In Dougherty and Birnbach's debut, 11-year-old Dorothy and her younger sister have been sent to stay with their costume-wearing, fun-loving grandmother, who lives in a funeral home and has a warm heart beneath her nutty exterior. It turns out that Grandma was a roller derby queen in her day, a story that includes the mysterious death of a teammate who haunts Galactic Skate, the place Dorothy and her new friends begin training for their own roller derby team. They are coached by Grandma and assisted by Max, the cute worker who becomes Dorothy's crush. Meanwhile, the popular Pompoms tease the misfits on Dorothy's team, though lead mean girl Alex has secrets that set her apart. Birnbach's spot illustrations and comics sequences pepper the story, showcasing skating action and hinting at the characters' vivacious personalities. Speaking to the insecurities of middle school, parental abandonment, and the thrill of a crush, this first book in the Dorothy's Derby Chronicles series should easily drum up excitement among readers who aren't afraid to get their elbows bruised. Ages 9–up. (July)

Reviewed on 08/01/2014 | Details & Permalink

show more
Kinda Like Brothers

Coe Booth. . Scholastic Press, $17.99 (256p) ISBN 978-0-545-22496-3

In her first novel for middle-grade readers, Booth (Bronxwood) introduces an African-American family in Newark who open their home to foster children. By the time Kevon, 12, and his two-year-old sister, Treasure, arrive in the middle of the night, 11-year-old Jarrett has had enough of his mother's charity. Jarrett is forced to share a room with Kevon, who acts distant and ungrateful, and he's also annoyed to be attending summer school, with the threat of having to repeat the sixth grade. Even his usual joys—crushing on his down-to-earth friend Caprice, taking step class at a neighborhood center, and making horror movie trailers with his best friend—are overshadowed by Kevon's presence. Jarrett snoops into Kevon's past in hopes of getting rid of him, but, predictably, the truth he uncovers evokes sympathy. Booth offers candid insight into racism, poverty, and the foster care system without becoming heavy-handed; she also sensitively depicts a character's coming-out moment. Jarrett's evolution from a position of resistance to an acceptance of circumstances beyond his control is believably subtle. Ages 8–12. Agent: Jodi Reamer, Writers House. (Aug.)

Reviewed on 08/01/2014 | Details & Permalink

show more
The Flat Rabbit

B%C3%A1rdur Oskarsson, trans. from the Faroese by Marita Thomsen. . Owlkids (PGW, dist.), $16.95 (40p) ISBN 978-1-77147-059-9

Bittersweet subject matter is handled with dark Scandinavian wit as a scraggly cartoon dog and rat regard a flattened rabbit lying in the street. Author-illustrator Oskarsson, who hails from the Faroe Islands, is discreet about how the rabbit has arrived at her two-dimensional state, but her shocked expression and outstretched limbs make the scene funny rather than grisly. "I think she's from number 34," says the dog. "I've never talked to her, but I peed on the gate a couple of times, so we've definitely met." The rabbit's plight moves the dog and the rat to act. They carefully remove her from the road, and, after a night of hard work, produce a kite, tape her to it, and send her aloft: "The kite was now so high up in the air they almost couldn't see the rabbit on it anymore." The rat takes a turn on the kite with her, and the last image shows the town from above. It's a touching scene of liberation from gravity, Earth, and city living—though also a startlingly abrupt ending for the story. Ages 4–up. (Sept.)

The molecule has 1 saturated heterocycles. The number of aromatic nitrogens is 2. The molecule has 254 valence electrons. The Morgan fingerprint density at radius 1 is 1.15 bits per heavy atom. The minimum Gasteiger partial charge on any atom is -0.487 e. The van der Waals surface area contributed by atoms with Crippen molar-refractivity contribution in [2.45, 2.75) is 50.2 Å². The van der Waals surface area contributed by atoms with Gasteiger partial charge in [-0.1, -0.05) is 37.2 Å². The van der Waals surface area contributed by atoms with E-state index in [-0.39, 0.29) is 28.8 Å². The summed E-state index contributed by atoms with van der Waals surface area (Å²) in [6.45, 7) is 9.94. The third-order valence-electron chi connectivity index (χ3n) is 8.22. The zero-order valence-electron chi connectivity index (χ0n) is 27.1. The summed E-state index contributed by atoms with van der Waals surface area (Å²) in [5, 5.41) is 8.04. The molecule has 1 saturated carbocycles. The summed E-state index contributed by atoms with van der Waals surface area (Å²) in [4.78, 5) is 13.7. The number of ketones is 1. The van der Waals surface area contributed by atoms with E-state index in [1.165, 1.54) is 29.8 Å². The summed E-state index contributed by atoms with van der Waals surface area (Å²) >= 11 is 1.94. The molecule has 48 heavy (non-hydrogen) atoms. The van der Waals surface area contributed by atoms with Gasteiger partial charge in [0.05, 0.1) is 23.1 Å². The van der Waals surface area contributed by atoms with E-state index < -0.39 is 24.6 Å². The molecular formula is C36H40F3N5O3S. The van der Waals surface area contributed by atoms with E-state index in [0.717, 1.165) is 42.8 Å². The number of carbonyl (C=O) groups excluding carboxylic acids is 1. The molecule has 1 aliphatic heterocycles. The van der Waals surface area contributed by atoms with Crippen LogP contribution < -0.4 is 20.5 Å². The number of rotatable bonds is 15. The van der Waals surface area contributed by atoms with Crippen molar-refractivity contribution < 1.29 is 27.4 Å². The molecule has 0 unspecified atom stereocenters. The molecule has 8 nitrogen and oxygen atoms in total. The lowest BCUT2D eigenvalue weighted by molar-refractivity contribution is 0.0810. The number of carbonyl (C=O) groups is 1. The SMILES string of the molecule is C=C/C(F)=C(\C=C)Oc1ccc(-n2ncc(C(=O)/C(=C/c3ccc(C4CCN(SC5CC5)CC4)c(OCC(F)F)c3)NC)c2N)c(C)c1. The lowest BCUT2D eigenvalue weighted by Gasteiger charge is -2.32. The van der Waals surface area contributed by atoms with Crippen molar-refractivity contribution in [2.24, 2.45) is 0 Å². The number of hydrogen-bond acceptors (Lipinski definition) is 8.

Reviewed on 08/01/2014 | Details & Permalink

show more
The Scarecrows' Wedding

Julia Donaldson, illus. by Axel Scheffler. . Scholastic/Levine, $16.99 (32p) ISBN 978-0-545-72606-1

Scarecrows Betty O'Barley and Harry O'Hay are getting married, and it promises to be an endearingly DIY affair, requiring only "A dress of white feathers/ a necklace of shells/ Lots of pink flowers/ two rings and some bells." But what seems to be an innocuous wedding planning story, with lots of cute farm animal friends eagerly helping the happy couple, takes a dark turn when Harry goes missing while searching for flowers. His scarecrow replacement is a cigar-smoking, esteem-crushing ("You're really quite pretty, apart from your hair") scarecrow, aptly named Reginald Rake, who tries to woo Betty (and then inadvertently sets her on fire). Donaldson and Scheffler (Superworm) are in sync as ever, from the simple rhymes that move the story forward at a fast clip to an expressive cast (even the grasshoppers seem to have rich inner life) and a dastardly villain, who readers will be glad to see depart. The only downside is the story's shopworn path to its happy ending, with Betty as a hapless damsel in distress and Harry as her fortuitously reappearing knight in tattered garments. Ages 4–8. (July)

Reviewed on 08/01/2014 | Details & Permalink

show more
X
Stay ahead with
Tip Sheet!
Free newsletter: the hottest new books, features and more
X
Only $18.95/month for Digital Access
or $20.95 for Print+Digital Access!
X
Only $18.95/month for Digital Access
or $20.95 for Print+Digital Access!
X
Email Address

Password

Log In Lost Password

PW has integrated its print and digital subscriptions, offering exciting new benefits to subscribers, who are now entitled to both the print edition and the digital editions of PW (online or via our app). For instructions on how to set up your accout for digital access, click here. For more information, click here.

The part of the site you are trying to access is now available to subscribers only. Subscribers: to set up your digital subscription with the new system (if you have not done so already), click here. To subscribe, click here.

Email pw@pubservice.com with questions.

Not Registered? Click here.